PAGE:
The Rolex 24 at Daytona turned into a battle between defending champion AJ Allmendinger and two-time race winner Juan Pablo Montoya as Chip Ganassi’s chances to return to Victory Lane were down to one car down the stretch.
Montoya’s BMW Riley had the clear horsepower advantage over Allmendinger’s Ford, which came back from seven laps down twice in the 24-hour endurance race at Daytona International Speedway.
Ganassi made a slight change to his lineup this year after both his teams failed to make the podium last season, and the switch sent Montoya back to the No. 01 team he was with for victories in 2007 and 2008. The Colombian was positioned to close out the race against Michael Shank Racing workhorse Allmendinger, who drove the No. 60 to victory last year.
Out of the mix was Ganassi’s No. 02 ”star car,” which dropped out with a mechanical failure with roughly four hours remaining in the twice-round-the-clock race at Daytona International Speedway.
The car had fallen seven laps down when Daytona 500 winner Jamie McMurray hit the wall exiting pit road after an early morning driver change, but clawed back to only two laps down as the race headed into the final stretch. But with three-time Indianapolis 500 winner Dario Franchitti behind the wheel, the car lost drive and came to a stop on the course.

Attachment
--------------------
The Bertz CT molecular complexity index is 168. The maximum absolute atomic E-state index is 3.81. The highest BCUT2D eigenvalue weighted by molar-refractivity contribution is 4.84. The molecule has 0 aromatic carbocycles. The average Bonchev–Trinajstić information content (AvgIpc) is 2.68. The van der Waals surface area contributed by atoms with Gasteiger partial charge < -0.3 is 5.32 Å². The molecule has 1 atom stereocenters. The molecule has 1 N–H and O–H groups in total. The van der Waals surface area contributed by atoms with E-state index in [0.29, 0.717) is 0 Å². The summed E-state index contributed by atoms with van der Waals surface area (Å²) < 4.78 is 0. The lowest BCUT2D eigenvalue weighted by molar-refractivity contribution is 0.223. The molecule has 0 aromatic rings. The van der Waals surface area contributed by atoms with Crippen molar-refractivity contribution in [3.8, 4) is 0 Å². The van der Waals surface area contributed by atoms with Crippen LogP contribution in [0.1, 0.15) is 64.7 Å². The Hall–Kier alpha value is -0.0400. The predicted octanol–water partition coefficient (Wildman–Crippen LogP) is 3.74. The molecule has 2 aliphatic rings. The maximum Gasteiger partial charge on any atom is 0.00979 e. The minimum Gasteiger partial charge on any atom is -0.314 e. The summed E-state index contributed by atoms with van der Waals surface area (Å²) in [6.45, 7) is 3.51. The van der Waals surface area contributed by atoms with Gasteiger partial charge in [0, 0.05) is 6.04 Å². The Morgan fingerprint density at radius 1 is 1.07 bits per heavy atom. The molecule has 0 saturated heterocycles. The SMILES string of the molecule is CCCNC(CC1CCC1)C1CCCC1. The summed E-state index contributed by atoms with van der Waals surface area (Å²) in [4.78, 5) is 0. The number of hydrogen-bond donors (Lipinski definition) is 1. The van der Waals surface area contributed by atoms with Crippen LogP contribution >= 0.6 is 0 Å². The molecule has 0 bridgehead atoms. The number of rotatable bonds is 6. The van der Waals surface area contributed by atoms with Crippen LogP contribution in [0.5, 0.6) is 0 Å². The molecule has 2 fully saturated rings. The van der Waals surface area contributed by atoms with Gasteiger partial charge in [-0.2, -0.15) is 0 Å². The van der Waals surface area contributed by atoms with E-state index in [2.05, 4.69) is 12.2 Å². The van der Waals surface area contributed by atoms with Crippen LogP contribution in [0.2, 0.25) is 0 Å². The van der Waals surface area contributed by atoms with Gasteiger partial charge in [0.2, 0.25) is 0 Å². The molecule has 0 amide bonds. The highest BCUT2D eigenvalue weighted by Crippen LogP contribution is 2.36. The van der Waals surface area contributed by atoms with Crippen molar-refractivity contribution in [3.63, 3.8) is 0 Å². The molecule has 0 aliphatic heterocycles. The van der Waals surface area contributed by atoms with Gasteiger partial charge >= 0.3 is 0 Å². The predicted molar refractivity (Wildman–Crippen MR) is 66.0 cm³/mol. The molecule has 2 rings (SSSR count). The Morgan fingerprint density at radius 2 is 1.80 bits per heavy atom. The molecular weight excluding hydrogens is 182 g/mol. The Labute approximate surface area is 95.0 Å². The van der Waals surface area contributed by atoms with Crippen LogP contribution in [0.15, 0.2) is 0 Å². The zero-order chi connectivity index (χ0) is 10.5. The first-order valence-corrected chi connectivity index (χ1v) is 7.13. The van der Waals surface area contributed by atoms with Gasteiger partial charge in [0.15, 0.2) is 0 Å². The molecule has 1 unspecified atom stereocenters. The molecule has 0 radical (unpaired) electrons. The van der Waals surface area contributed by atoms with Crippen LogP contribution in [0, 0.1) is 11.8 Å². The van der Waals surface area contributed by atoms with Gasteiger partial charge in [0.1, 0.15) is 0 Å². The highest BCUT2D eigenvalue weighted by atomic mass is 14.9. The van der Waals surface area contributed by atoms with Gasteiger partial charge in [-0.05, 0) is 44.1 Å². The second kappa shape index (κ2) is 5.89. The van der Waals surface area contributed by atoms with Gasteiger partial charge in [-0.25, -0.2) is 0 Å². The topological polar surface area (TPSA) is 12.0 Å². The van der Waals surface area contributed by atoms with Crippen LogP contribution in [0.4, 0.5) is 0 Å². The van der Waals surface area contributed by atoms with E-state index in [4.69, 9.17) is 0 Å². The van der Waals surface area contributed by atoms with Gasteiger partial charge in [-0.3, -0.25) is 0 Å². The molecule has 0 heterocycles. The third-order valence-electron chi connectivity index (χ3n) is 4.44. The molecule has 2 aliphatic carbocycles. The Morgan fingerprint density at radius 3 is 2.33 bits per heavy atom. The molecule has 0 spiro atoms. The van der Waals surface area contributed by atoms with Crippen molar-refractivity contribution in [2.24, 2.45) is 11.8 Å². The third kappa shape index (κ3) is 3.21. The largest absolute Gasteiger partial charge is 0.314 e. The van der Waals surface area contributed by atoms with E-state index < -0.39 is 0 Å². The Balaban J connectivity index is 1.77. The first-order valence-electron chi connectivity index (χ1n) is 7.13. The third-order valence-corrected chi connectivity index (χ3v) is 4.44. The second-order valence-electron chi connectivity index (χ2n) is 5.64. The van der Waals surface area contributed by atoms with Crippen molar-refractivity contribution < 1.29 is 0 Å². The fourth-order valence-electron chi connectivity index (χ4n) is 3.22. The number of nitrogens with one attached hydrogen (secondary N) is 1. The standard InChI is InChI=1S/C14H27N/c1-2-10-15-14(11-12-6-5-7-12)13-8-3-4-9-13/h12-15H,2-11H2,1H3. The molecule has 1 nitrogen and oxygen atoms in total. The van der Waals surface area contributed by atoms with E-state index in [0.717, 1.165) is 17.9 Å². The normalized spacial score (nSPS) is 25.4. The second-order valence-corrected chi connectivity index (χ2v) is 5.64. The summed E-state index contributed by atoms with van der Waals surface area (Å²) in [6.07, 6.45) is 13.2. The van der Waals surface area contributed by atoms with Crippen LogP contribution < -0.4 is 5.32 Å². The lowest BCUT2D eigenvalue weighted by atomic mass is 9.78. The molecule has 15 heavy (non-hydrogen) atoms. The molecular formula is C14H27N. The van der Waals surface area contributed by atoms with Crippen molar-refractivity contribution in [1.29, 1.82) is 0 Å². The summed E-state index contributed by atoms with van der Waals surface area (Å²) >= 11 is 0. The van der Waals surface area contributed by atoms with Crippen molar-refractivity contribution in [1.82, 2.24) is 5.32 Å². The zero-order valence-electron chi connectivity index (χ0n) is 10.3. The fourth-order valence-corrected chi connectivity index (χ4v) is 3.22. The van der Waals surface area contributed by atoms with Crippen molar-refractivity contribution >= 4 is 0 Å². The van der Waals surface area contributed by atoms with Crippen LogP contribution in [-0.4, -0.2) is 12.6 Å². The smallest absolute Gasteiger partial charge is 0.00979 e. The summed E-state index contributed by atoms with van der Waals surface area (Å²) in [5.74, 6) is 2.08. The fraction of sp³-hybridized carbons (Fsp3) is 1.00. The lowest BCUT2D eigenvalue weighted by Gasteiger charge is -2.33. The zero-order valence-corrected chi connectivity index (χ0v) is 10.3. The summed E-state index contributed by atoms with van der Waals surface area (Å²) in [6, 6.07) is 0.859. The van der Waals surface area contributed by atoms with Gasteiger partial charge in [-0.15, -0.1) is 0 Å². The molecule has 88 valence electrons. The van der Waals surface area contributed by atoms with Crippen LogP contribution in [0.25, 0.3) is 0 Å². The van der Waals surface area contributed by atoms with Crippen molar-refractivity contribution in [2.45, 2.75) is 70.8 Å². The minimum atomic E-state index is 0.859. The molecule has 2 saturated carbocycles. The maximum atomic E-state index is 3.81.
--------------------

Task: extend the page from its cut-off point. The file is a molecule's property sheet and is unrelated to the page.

It brought out a full-course yellow, and Ganassi used the caution period to change the brakes on the No. 01 car. Rival team owner Wayne Taylor, whose car was running in the top four and on the lead lap, then intimated Franchitti deliberately stopped on the track to aid his teammates.
Franchitti bristled at the accusation, and angrily suggested Taylor worry only about his own team.
”Tell Wayne to shut up,” the four-time IndyCar champion said. ”We were concentrating on getting our lap back.”
Montoya stood nearby, offering condolences to the drivers he teamed with the last three years at the Rolex. McMurray was admittedly ”deflated” over the mistake that put his team in such a big hole. His crash affected the car’s alignment, which could have played a part in the later mechanical failure.
”It’s hard. This is different than crashing in a regular event,” McMurray said. ”When it’s just you, it’s not the same as having three other teammates and the amount of people we’ve had down here for testing. It is very embarrassing, very humbling, very heartbreaking to be the guy that does that. You don’t want to be that guy.”
Meanwhile, the Shank team was celebrating being in position to race for the victory.
Allmendinger fell way behind in the first hour after breaking a left-front tie rod, and the time needed to repair the car dropped them seven laps off the pace. But cautions and strong driving from Allmendinger, NASCAR’s Marcos Ambrose, IndyCar driver Justin Wilson, and Grand-Am regulars John Pew and Ozz Negri, who had a cast removed last week on his broken right leg, put the defending champions in position for at least a podium finish.
Allmendinger vowed to go down swinging.
”I’m going to lay it all out on the line,” he said right before climbing into the car for his final drive. ”They’re gonna have to drag me out of this race car.”
Wilson, who turned a triple stint right before handing off to Ambrose, said the entire team was battling for team owner Shank.
”It’s funny to watch him, if something goes wrong you see it on his face and you don’t want to be the one to disappoint him,” Wilson said. ”He’s so emotional, and we just want to make him proud.”